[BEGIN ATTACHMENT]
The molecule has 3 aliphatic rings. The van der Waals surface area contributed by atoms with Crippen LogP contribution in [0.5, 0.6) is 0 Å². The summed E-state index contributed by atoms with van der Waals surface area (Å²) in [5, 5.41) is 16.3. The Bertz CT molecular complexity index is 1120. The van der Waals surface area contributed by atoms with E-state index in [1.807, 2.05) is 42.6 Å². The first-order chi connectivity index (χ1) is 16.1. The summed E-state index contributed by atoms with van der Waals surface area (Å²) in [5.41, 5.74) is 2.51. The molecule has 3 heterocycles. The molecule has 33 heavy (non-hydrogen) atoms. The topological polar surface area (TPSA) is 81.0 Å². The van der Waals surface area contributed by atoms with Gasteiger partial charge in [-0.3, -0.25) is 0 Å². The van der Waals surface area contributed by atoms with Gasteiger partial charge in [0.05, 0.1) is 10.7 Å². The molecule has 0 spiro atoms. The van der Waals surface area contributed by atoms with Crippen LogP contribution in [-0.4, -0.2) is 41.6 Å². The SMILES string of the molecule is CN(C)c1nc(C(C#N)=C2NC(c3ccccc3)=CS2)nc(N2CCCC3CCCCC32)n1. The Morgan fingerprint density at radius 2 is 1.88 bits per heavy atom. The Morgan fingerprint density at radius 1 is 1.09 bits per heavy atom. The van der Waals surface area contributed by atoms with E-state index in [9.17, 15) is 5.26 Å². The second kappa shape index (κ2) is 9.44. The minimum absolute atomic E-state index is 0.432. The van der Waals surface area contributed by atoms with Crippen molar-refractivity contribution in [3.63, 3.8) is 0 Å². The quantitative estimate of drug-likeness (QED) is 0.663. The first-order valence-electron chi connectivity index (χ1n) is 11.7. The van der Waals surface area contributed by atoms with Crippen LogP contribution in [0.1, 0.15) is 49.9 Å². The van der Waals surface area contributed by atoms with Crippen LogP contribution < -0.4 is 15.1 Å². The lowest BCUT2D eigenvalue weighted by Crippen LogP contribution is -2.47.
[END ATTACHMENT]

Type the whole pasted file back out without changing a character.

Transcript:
The molecule has 3 aliphatic rings. The van der Waals surface area contributed by atoms with Crippen LogP contribution in [0.5, 0.6) is 0 Å². The summed E-state index contributed by atoms with van der Waals surface area (Å²) in [5, 5.41) is 16.3. The Bertz CT molecular complexity index is 1120. The van der Waals surface area contributed by atoms with E-state index in [1.807, 2.05) is 42.6 Å². The first-order chi connectivity index (χ1) is 16.1. The summed E-state index contributed by atoms with van der Waals surface area (Å²) in [5.41, 5.74) is 2.51. The molecule has 3 heterocycles. The molecule has 33 heavy (non-hydrogen) atoms. The topological polar surface area (TPSA) is 81.0 Å². The van der Waals surface area contributed by atoms with Gasteiger partial charge in [-0.3, -0.25) is 0 Å². The van der Waals surface area contributed by atoms with Gasteiger partial charge in [0.05, 0.1) is 10.7 Å². The molecule has 0 spiro atoms. The van der Waals surface area contributed by atoms with Crippen LogP contribution in [-0.4, -0.2) is 41.6 Å². The SMILES string of the molecule is CN(C)c1nc(C(C#N)=C2NC(c3ccccc3)=CS2)nc(N2CCCC3CCCCC32)n1. The Morgan fingerprint density at radius 2 is 1.88 bits per heavy atom. The Morgan fingerprint density at radius 1 is 1.09 bits per heavy atom. The van der Waals surface area contributed by atoms with E-state index in [9.17, 15) is 5.26 Å². The second kappa shape index (κ2) is 9.44. The minimum absolute atomic E-state index is 0.432. The van der Waals surface area contributed by atoms with Crippen molar-refractivity contribution in [3.63, 3.8) is 0 Å². The quantitative estimate of drug-likeness (QED) is 0.663. The first-order valence-electron chi connectivity index (χ1n) is 11.7. The van der Waals surface area contributed by atoms with Crippen LogP contribution in [0.1, 0.15) is 49.9 Å². The van der Waals surface area contributed by atoms with Crippen LogP contribution < -0.4 is 15.1 Å². The lowest BCUT2D eigenvalue weighted by Crippen LogP contribution is -2.47.